Obama says failure to reach fiscal deal would hurt markets
By Jeff Mason
WASHINGTON (Reuters) - Financial markets would be affected adversely if U.S. lawmakers fail to agree on a "fiscal cliff" deal before Tuesday, President Barack Obama said in an interview broadcast on Sunday, while urging Congress to act quickly to extend tax cuts for middle-class Americans.
Lawmakers are seeking a last-minute deal that would set aside $600 billion in tax increases and across-the-board government spending cuts that are set to start within days. If Congress does not make that happen, the first bill brought up in the new year would be to reduce taxes for middle-income families, Obama told NBC's "Meet the Press."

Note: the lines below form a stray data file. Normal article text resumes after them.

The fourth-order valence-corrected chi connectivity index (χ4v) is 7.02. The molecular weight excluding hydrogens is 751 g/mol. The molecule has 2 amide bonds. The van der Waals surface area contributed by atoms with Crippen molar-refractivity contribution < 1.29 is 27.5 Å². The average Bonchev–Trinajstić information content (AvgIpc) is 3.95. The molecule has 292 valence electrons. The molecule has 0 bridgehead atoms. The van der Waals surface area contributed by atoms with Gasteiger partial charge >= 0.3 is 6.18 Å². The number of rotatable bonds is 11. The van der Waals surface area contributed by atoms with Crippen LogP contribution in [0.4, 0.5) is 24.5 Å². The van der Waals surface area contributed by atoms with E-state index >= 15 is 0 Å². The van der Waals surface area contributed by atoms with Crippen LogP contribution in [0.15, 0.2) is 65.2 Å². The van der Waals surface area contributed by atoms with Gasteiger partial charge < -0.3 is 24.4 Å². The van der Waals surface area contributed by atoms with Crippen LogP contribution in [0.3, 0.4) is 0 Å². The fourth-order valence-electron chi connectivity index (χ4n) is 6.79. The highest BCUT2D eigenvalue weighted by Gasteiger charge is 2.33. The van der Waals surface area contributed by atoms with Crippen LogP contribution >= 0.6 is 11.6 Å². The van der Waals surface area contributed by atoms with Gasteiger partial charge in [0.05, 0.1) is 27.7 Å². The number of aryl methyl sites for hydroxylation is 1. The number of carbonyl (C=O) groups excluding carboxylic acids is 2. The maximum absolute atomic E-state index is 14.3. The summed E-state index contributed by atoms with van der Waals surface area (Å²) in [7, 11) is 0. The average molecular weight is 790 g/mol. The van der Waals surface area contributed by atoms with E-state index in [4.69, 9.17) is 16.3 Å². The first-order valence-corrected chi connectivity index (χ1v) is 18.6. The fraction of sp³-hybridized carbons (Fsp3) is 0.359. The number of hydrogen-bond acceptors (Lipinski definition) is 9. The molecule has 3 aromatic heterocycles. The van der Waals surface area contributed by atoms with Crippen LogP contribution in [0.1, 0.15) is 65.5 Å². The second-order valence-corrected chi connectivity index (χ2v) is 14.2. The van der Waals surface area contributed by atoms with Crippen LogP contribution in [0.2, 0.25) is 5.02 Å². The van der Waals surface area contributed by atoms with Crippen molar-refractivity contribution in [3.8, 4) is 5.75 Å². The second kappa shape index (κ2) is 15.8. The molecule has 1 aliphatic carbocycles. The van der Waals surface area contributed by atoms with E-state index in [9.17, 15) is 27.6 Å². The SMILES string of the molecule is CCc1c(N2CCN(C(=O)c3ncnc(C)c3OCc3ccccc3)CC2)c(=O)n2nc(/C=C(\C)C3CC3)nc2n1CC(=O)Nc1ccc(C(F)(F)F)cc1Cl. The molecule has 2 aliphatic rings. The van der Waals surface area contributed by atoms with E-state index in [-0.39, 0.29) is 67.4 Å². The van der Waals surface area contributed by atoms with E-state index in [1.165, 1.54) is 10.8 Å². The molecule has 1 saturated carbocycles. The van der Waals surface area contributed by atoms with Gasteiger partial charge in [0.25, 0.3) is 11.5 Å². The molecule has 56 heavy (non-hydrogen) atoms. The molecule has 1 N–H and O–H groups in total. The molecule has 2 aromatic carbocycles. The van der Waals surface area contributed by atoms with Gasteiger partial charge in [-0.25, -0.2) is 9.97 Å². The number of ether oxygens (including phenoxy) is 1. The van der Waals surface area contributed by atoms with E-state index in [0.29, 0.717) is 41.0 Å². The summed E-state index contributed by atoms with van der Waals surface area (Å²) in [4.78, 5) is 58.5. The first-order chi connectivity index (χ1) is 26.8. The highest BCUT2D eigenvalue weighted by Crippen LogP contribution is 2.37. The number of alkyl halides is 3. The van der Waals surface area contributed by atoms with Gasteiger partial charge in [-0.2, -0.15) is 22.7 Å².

"Now I think that over the next 48 hours, my hope is that people recognize that, regardless of partisan differences, our top priority has to be to make sure that taxes on middle-class families do not go up. That would hurt our economy badly," Obama said in the interview taped on Saturday.
"We can get that done. Democrats and Republicans both say they don't want taxes to go up on middle-class families. That's something we all agree on. If we can get that done, that takes a big bite out of the 'fiscal cliff.' It avoids the worst outcomes," Obama added.
Low income tax rates first put in place under Republican former President George W. Bush are due to expire at the end of the day on Monday - the last day of 2012.
Obama said that failing to reach a deal would have a negative impact on financial markets.
"If people start seeing that on January 1st this problem still hasn't been solved, that we haven't seen the kind of deficit reduction that we could have had had the Republicans been willing to take the deal that I gave them ... then obviously that's going to have an adverse reaction in the markets," he said.
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